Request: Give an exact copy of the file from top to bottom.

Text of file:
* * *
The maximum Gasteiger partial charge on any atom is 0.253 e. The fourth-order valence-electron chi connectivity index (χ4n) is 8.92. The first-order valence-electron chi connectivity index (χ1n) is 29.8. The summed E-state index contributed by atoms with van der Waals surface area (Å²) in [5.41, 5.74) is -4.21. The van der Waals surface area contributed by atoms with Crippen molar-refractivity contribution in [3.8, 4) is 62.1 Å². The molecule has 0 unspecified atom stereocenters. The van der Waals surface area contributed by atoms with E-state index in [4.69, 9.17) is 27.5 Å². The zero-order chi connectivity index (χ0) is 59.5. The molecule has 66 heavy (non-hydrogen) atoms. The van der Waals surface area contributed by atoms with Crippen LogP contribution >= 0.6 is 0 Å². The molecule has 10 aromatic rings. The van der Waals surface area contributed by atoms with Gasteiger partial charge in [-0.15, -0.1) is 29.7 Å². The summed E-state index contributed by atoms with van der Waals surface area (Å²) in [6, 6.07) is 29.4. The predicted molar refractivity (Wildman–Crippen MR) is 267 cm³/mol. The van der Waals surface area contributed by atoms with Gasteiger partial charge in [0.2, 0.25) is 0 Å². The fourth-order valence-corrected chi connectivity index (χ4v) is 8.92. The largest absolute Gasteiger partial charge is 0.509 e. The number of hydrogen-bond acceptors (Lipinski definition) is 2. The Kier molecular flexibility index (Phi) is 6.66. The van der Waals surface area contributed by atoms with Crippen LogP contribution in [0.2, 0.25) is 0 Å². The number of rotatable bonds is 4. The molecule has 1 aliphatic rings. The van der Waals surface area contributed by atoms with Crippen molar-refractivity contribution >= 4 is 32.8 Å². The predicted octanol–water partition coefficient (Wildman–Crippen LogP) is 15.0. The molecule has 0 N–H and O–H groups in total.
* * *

The maximum Gasteiger partial charge on any atom is 0.253 e. The fourth-order valence-electron chi connectivity index (χ4n) is 8.92. The first-order valence-electron chi connectivity index (χ1n) is 29.8. The summed E-state index contributed by atoms with van der Waals surface area (Å²) in [5.41, 5.74) is -4.21. The van der Waals surface area contributed by atoms with Crippen molar-refractivity contribution in [3.8, 4) is 62.1 Å². The molecule has 0 unspecified atom stereocenters. The van der Waals surface area contributed by atoms with E-state index in [4.69, 9.17) is 27.5 Å². The zero-order chi connectivity index (χ0) is 59.5. The molecule has 66 heavy (non-hydrogen) atoms. The van der Waals surface area contributed by atoms with Crippen LogP contribution >= 0.6 is 0 Å². The molecule has 10 aromatic rings. The van der Waals surface area contributed by atoms with Gasteiger partial charge in [-0.15, -0.1) is 29.7 Å². The summed E-state index contributed by atoms with van der Waals surface area (Å²) in [6, 6.07) is 29.4. The predicted molar refractivity (Wildman–Crippen MR) is 267 cm³/mol. The van der Waals surface area contributed by atoms with Gasteiger partial charge in [0.2, 0.25) is 0 Å². The fourth-order valence-corrected chi connectivity index (χ4v) is 8.92. The largest absolute Gasteiger partial charge is 0.509 e. The number of hydrogen-bond acceptors (Lipinski definition) is 2. The Kier molecular flexibility index (Phi) is 6.66. The van der Waals surface area contributed by atoms with Crippen LogP contribution in [0.2, 0.25) is 0 Å². The number of rotatable bonds is 4. The molecule has 1 aliphatic rings. The van der Waals surface area contributed by atoms with Crippen molar-refractivity contribution >= 4 is 32.8 Å². The predicted octanol–water partition coefficient (Wildman–Crippen LogP) is 15.0. The molecule has 0 N–H and O–H groups in total.